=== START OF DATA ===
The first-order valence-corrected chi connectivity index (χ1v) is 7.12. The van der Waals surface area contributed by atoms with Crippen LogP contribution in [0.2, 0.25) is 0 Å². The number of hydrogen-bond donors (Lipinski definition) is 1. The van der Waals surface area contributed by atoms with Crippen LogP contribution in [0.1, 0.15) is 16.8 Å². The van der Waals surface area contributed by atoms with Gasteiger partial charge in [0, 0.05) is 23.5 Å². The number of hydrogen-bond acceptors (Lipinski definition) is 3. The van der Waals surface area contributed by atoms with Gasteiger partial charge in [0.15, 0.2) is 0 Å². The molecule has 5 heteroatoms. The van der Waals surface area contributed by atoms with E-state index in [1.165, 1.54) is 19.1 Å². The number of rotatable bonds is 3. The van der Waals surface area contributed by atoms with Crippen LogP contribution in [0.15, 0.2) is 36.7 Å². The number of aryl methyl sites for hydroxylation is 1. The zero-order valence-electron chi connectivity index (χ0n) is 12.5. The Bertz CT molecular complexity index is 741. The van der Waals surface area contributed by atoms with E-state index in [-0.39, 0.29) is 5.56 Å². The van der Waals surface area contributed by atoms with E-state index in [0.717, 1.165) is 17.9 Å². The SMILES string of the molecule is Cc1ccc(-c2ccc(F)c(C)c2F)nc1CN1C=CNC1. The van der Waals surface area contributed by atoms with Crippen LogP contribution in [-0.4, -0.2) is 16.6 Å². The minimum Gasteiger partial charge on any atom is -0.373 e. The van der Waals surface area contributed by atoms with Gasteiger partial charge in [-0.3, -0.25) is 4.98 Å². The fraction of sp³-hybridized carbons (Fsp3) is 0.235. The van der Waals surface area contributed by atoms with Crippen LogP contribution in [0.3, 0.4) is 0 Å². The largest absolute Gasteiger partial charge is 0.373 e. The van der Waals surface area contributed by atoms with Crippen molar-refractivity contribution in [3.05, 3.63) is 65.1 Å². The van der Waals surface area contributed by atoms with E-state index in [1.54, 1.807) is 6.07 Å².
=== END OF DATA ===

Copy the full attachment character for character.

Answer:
The first-order valence-corrected chi connectivity index (χ1v) is 7.12. The van der Waals surface area contributed by atoms with Crippen LogP contribution in [0.2, 0.25) is 0 Å². The number of hydrogen-bond donors (Lipinski definition) is 1. The van der Waals surface area contributed by atoms with Crippen LogP contribution in [0.1, 0.15) is 16.8 Å². The van der Waals surface area contributed by atoms with Gasteiger partial charge in [0, 0.05) is 23.5 Å². The number of hydrogen-bond acceptors (Lipinski definition) is 3. The van der Waals surface area contributed by atoms with Gasteiger partial charge in [0.15, 0.2) is 0 Å². The molecule has 5 heteroatoms. The van der Waals surface area contributed by atoms with E-state index in [1.165, 1.54) is 19.1 Å². The number of rotatable bonds is 3. The van der Waals surface area contributed by atoms with Crippen LogP contribution in [0.15, 0.2) is 36.7 Å². The number of aryl methyl sites for hydroxylation is 1. The zero-order valence-electron chi connectivity index (χ0n) is 12.5. The Bertz CT molecular complexity index is 741. The van der Waals surface area contributed by atoms with E-state index in [-0.39, 0.29) is 5.56 Å². The van der Waals surface area contributed by atoms with E-state index in [0.717, 1.165) is 17.9 Å². The SMILES string of the molecule is Cc1ccc(-c2ccc(F)c(C)c2F)nc1CN1C=CNC1. The van der Waals surface area contributed by atoms with Crippen LogP contribution in [-0.4, -0.2) is 16.6 Å². The minimum Gasteiger partial charge on any atom is -0.373 e. The van der Waals surface area contributed by atoms with Gasteiger partial charge in [-0.3, -0.25) is 4.98 Å². The fraction of sp³-hybridized carbons (Fsp3) is 0.235. The van der Waals surface area contributed by atoms with Crippen LogP contribution in [0.3, 0.4) is 0 Å². The largest absolute Gasteiger partial charge is 0.373 e. The van der Waals surface area contributed by atoms with Crippen molar-refractivity contribution in [3.05, 3.63) is 65.1 Å². The van der Waals surface area contributed by atoms with E-state index in [1.54, 1.807) is 6.07 Å².